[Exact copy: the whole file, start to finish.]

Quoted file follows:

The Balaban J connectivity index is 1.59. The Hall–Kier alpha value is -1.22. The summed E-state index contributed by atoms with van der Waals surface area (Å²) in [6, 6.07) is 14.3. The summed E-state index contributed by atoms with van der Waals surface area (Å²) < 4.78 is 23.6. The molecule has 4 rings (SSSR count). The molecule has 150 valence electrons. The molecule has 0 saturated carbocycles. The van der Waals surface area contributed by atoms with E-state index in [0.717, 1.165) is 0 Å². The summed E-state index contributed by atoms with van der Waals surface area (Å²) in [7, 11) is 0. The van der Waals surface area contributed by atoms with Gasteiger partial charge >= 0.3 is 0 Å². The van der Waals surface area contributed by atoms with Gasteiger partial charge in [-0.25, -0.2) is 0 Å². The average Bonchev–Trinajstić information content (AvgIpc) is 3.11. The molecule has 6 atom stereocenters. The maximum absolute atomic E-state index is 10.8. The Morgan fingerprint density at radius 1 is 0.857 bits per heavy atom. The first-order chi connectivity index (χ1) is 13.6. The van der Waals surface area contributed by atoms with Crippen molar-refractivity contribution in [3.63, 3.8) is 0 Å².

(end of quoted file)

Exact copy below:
The Balaban J connectivity index is 1.59. The Hall–Kier alpha value is -1.22. The summed E-state index contributed by atoms with van der Waals surface area (Å²) in [6, 6.07) is 14.3. The summed E-state index contributed by atoms with van der Waals surface area (Å²) < 4.78 is 23.6. The molecule has 4 rings (SSSR count). The molecule has 150 valence electrons. The molecule has 0 saturated carbocycles. The van der Waals surface area contributed by atoms with E-state index in [0.717, 1.165) is 0 Å². The summed E-state index contributed by atoms with van der Waals surface area (Å²) in [7, 11) is 0. The van der Waals surface area contributed by atoms with Gasteiger partial charge >= 0.3 is 0 Å². The van der Waals surface area contributed by atoms with Gasteiger partial charge in [-0.25, -0.2) is 0 Å². The average Bonchev–Trinajstić information content (AvgIpc) is 3.11. The molecule has 6 atom stereocenters. The maximum absolute atomic E-state index is 10.8. The Morgan fingerprint density at radius 1 is 0.857 bits per heavy atom. The first-order chi connectivity index (χ1) is 13.6. The van der Waals surface area contributed by atoms with Crippen molar-refractivity contribution in [3.63, 3.8) is 0 Å².